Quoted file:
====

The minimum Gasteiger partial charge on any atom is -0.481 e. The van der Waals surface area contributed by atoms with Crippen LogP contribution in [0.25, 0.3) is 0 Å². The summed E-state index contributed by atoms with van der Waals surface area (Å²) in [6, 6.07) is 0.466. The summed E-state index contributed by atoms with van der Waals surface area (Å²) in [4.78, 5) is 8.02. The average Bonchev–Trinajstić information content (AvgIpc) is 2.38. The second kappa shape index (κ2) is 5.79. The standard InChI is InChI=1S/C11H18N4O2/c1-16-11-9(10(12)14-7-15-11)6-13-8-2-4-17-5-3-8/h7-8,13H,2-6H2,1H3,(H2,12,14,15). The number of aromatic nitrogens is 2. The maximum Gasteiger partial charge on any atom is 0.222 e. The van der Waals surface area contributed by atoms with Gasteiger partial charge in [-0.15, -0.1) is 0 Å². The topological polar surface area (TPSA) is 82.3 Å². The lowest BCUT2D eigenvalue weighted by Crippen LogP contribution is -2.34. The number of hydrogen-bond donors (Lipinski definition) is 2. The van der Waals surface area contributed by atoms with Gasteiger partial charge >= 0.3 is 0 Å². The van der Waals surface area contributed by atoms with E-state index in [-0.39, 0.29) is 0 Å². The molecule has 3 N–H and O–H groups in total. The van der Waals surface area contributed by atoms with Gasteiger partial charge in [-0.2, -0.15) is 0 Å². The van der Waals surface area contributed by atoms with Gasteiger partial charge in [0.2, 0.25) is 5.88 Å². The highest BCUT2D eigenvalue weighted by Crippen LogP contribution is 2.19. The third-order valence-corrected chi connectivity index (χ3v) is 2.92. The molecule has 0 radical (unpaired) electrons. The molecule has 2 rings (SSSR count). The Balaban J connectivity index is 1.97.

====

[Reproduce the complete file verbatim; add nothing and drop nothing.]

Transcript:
The minimum Gasteiger partial charge on any atom is -0.481 e. The van der Waals surface area contributed by atoms with Crippen LogP contribution in [0.25, 0.3) is 0 Å². The summed E-state index contributed by atoms with van der Waals surface area (Å²) in [6, 6.07) is 0.466. The summed E-state index contributed by atoms with van der Waals surface area (Å²) in [4.78, 5) is 8.02. The average Bonchev–Trinajstić information content (AvgIpc) is 2.38. The second kappa shape index (κ2) is 5.79. The standard InChI is InChI=1S/C11H18N4O2/c1-16-11-9(10(12)14-7-15-11)6-13-8-2-4-17-5-3-8/h7-8,13H,2-6H2,1H3,(H2,12,14,15). The number of aromatic nitrogens is 2. The maximum Gasteiger partial charge on any atom is 0.222 e. The van der Waals surface area contributed by atoms with Gasteiger partial charge in [-0.15, -0.1) is 0 Å². The topological polar surface area (TPSA) is 82.3 Å². The lowest BCUT2D eigenvalue weighted by Crippen LogP contribution is -2.34. The number of hydrogen-bond donors (Lipinski definition) is 2. The van der Waals surface area contributed by atoms with Gasteiger partial charge >= 0.3 is 0 Å². The van der Waals surface area contributed by atoms with E-state index in [-0.39, 0.29) is 0 Å². The molecule has 3 N–H and O–H groups in total. The van der Waals surface area contributed by atoms with Gasteiger partial charge in [-0.2, -0.15) is 0 Å². The van der Waals surface area contributed by atoms with Gasteiger partial charge in [0.2, 0.25) is 5.88 Å². The highest BCUT2D eigenvalue weighted by Crippen LogP contribution is 2.19. The third-order valence-corrected chi connectivity index (χ3v) is 2.92. The molecule has 0 radical (unpaired) electrons. The molecule has 2 rings (SSSR count). The Balaban J connectivity index is 1.97.